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New Interim Forest Stewardship Standard validates responsible forest management in Ghana

Ghana’s forests: integral to economic growth and environmental sustainability

FSC (https://FSC.org) is pleased to announce the official release of the new FSC Interim Forest Stewardship Standard (IFSS) for Ghana. It is applicable for all categories of Management Units, including provisions for Small or Low Intensity Managed Forests (SLIMFs) and certification of Non-Timber Forest Products (NTFPs).

Ghana is a country in west Africa with a rich biodiversity and the forestry sector plays a significant role in the national economy for its social, environmental, and economic benefits. The forests in Ghana cover about 35 percent of the country’s total land area and serve as a source of timber, non-timber forest products, and employment, while also contributing to climate regulation, water catchment protection, biodiversity conservation, and soil conservation. These crucial socio-economic and regulatory roles of forests in Ghana are reinforced by their ecological diversity; ranging from the high-forests in the south (rain and deciduous forest), accounting for about one-third of the land area (8.2 million hectares), the coastal Guinea and Sudan savanna (15.7 million hectares), and a transitional forest-savannah zone, mostly made of semi-deciduous forest in the middle belt (1.1 million hectares).

The formal forestry sector employs about 120,000 Ghanaians with employment predominantly in log processing industry and contributes to about 36 percent of Gross Domestic Product (GDP). The timber industry is the fourth largest foreign exchange earner after minerals, cocoa and oil exports. While the Forestry Commission is the legally mandated to managed forest reserves, in practice however, the Forestry Commission awards legal concessions in the form of Timber Utilization Contracts (TUCs) to legal forest entities for the utilization of timber resources within such concessions.

Crafting conservation: a turning point in sustainable forestry.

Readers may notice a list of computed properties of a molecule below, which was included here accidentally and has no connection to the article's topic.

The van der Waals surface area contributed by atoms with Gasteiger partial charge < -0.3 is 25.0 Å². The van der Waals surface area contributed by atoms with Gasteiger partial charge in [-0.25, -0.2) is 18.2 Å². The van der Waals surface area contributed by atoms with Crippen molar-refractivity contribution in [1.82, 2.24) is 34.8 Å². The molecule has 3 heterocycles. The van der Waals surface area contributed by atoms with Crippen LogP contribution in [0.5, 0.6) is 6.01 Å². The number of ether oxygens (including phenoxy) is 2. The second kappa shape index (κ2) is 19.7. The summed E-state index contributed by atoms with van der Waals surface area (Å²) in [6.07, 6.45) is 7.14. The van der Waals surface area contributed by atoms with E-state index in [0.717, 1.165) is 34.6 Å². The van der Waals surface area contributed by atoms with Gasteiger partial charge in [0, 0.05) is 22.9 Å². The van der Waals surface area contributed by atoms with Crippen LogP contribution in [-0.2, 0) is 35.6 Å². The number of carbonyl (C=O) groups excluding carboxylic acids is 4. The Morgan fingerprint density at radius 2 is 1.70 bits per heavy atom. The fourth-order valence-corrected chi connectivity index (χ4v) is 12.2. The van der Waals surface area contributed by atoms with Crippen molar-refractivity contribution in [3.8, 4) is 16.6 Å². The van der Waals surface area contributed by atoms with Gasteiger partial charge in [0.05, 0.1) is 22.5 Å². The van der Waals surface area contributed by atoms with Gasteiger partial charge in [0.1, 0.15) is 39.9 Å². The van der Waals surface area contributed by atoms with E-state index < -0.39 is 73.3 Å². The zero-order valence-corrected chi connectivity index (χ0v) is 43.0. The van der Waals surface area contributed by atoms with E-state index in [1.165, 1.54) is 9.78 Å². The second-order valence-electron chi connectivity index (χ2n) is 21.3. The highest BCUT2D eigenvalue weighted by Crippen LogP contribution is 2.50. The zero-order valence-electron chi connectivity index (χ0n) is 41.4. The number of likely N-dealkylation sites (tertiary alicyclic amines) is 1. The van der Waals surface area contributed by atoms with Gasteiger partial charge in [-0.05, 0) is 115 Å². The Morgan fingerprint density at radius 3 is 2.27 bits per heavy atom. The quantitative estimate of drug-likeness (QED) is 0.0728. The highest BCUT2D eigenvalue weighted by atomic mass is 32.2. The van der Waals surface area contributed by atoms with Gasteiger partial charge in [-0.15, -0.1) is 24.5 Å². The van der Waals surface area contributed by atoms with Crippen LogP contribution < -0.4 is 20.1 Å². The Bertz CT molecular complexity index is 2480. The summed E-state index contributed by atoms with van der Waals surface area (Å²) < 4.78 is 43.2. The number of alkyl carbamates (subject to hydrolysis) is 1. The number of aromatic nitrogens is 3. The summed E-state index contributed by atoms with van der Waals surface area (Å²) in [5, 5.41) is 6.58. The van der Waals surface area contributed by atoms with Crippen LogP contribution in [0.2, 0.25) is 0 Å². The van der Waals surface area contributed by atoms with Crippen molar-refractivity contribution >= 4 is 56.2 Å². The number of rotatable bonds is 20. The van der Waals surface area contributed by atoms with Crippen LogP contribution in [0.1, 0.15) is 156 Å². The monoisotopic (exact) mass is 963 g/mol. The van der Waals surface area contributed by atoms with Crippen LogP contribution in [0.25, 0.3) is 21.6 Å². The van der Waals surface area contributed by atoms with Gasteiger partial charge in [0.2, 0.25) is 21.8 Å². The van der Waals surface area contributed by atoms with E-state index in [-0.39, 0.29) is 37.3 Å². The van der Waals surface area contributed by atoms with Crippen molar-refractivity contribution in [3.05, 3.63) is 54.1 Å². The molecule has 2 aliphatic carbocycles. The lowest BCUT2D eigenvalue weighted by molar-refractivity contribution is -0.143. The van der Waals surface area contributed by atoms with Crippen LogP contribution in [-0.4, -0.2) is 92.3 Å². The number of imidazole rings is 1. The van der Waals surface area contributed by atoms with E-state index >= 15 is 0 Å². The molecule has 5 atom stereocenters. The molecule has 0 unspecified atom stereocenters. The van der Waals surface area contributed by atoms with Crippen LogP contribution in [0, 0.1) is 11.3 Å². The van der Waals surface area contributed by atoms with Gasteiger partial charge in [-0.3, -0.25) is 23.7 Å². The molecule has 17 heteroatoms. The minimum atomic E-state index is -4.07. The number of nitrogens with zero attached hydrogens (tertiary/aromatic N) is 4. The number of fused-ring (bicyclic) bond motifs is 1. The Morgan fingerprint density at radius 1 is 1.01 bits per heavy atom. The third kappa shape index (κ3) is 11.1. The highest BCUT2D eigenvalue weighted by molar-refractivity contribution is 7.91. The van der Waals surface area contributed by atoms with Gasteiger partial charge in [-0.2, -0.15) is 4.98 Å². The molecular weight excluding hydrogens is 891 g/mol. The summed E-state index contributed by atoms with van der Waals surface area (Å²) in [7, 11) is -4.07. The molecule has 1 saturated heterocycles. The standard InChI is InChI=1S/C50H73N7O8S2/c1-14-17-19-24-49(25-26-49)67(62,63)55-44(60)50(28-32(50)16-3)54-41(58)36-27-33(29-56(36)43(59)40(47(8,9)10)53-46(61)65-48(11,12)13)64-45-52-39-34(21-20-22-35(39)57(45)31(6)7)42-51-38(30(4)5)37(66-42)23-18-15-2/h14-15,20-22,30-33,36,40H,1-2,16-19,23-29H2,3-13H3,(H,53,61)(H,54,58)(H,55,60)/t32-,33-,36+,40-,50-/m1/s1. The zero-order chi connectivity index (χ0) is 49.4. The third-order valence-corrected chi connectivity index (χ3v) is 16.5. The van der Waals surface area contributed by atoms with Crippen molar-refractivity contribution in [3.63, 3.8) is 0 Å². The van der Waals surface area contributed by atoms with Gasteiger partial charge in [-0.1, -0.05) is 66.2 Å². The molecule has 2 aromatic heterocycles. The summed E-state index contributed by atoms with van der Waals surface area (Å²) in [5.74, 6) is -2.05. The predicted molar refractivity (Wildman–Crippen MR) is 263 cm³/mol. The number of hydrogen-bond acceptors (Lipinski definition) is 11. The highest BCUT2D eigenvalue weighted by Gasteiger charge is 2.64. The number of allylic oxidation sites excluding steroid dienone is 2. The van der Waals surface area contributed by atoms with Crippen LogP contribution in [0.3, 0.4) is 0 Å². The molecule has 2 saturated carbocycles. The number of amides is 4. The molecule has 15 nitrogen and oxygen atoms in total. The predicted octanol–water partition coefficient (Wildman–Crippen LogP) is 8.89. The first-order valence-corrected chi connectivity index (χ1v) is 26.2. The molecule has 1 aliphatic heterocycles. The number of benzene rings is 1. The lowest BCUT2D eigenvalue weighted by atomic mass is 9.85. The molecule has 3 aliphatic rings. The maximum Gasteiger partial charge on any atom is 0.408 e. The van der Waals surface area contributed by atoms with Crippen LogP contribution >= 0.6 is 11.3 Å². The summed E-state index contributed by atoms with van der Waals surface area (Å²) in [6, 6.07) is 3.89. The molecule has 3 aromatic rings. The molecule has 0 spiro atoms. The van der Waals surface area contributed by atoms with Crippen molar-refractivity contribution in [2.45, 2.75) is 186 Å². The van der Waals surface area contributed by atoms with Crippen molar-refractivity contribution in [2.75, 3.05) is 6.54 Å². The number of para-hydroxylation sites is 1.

Ghana’s forest cover has dwindled significantly since 1900. Over eight million hectares (8 million ha) have vanished, with nearly one million hectares disappearing in recent years (Ghana Forest Plantation Strategy, Annual Report 2022 (https://apo-opa.co/3wsH9Hc)). Among other notable environmental and natural resources management projects, Ghana is implementing a remarkable national REDD+ strategy that includes conservation, restoration, and improved management of forest resources.

“Sustainable forest management should therefore not only be seen as an aspect, but essence and irreducible core of the approach and measures to realizing effective nature and biodiversity outcomes.”

The new IFSS for Ghana which incorporates FSC’s latest Principles and Criteria into effective forest management, becomes effective from 1st August 2024, and represents a significant step forward in FSC’s commitment to fostering sustainable forestry practices in Ghana. The standard directly aligns with Ghana’s Forest Plantation Strategy (GFPS, 2016-2040 (https://apo-opa.co/3JSMcDW)) which aims to ensure planted forests are managed sustainably, delivering a range of economic, social, and environmental benefits to all stakeholders. Developed between April 2020 and March 2023, the process included two 60-day stakeholder consultation periods and two online stakeholder consultation meetings, ultimately gaining approval on January 15, 2024. With this Interim Forest Stewardship Standard serving as a practical tool, FSC certification offers a credible, rigorous, and globally respected pathway towards sustainable forest management.

The IFSS for Ghana (English version) can be downloaded in the FSC Document Centre (https://apo-opa.co/3QzO4Fk).Distributed by APO Group on behalf of Forest Stewardship Council.

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